This must not be understood as saying that we can be the Lord’s equals by bearing witness to him to the extent of shedding our blood. He had the power of laying down his life; we by contrast cannot choose the length of our lives, and we die even if it is against our will. He, by dying, destroyed death in himself; we are freed from death only in his death. His body did not see corruption; our body will see corruption and only then be clothed through him in incorruption at the end of the world. He needed no help from us in saving us; without him we can do nothing. He gave himself to us as the vine to the branches; apart from him we cannot have life.


Finally, even if brothers die for brothers, yet no martyr by shedding his blood brings forgiveness for the sins of his brothers, as Christ brought forgiveness to us. In this he gave us, not an example to imitate but a reason for rejoicing. Inasmuch, then, as they shed their blood for their brothers, the martyrs provided “the same kind of meal” as they had received at the Lord’s table. Let us then love one another as Christ also loved us and gave himself up for us.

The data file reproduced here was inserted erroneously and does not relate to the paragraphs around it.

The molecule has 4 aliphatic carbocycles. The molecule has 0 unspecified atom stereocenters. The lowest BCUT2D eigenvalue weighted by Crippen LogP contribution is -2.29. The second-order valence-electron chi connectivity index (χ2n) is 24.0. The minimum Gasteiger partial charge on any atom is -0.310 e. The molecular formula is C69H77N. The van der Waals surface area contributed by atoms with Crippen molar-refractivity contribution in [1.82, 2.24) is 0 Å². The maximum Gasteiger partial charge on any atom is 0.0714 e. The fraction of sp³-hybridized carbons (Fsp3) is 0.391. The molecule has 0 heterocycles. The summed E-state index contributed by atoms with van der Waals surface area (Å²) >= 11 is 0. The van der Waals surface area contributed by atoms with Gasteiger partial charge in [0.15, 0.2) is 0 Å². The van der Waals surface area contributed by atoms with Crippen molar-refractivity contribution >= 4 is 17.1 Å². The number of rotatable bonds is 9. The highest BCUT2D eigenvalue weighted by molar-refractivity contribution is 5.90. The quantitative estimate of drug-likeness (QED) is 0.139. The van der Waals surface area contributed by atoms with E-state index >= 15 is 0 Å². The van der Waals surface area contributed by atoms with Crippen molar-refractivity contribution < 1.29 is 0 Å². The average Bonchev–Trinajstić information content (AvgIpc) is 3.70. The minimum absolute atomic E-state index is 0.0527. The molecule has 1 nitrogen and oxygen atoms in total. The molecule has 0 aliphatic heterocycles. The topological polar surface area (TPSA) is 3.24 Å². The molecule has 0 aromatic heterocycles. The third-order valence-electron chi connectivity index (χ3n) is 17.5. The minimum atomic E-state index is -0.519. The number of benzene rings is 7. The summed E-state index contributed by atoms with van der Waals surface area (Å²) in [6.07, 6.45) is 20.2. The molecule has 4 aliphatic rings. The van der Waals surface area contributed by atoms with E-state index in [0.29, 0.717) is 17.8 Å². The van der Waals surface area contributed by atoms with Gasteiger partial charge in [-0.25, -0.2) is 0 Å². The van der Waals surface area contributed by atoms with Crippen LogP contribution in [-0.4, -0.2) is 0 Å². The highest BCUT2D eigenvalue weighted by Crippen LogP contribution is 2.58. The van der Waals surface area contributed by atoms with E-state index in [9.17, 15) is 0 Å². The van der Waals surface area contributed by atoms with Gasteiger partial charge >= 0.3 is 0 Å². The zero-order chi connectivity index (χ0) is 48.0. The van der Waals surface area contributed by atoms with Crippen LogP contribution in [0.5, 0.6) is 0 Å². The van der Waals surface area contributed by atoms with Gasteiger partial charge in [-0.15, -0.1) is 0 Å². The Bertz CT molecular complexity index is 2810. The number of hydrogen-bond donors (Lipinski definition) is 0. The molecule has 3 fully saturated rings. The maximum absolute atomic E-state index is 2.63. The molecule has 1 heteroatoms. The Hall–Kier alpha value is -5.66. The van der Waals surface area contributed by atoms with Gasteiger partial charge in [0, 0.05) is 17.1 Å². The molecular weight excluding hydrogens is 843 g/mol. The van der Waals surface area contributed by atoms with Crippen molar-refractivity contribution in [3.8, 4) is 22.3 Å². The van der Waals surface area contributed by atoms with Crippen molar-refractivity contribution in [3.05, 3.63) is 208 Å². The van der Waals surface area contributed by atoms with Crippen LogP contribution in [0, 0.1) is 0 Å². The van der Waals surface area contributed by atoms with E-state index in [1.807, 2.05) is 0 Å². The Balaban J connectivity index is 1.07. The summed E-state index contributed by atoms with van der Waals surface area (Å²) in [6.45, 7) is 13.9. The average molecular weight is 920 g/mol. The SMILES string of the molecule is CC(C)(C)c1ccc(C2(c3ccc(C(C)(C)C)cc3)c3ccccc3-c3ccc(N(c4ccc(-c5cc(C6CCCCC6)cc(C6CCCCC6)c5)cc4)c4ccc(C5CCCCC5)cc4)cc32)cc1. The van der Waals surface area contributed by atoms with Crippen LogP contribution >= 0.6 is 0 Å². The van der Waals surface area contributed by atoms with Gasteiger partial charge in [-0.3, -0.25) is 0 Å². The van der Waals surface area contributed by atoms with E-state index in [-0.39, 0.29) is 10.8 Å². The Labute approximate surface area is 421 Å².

Author: Patrick

Pastor of Christ the King Church (PCA)

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  1. Jane, we can be so thankful for your wonderful gift of pen, just as you can be thankful for your sister’s wonderful gift of stitches. A lovely poem!

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    • I agree! Thank you for exercising your gift from God and blessing us in the process!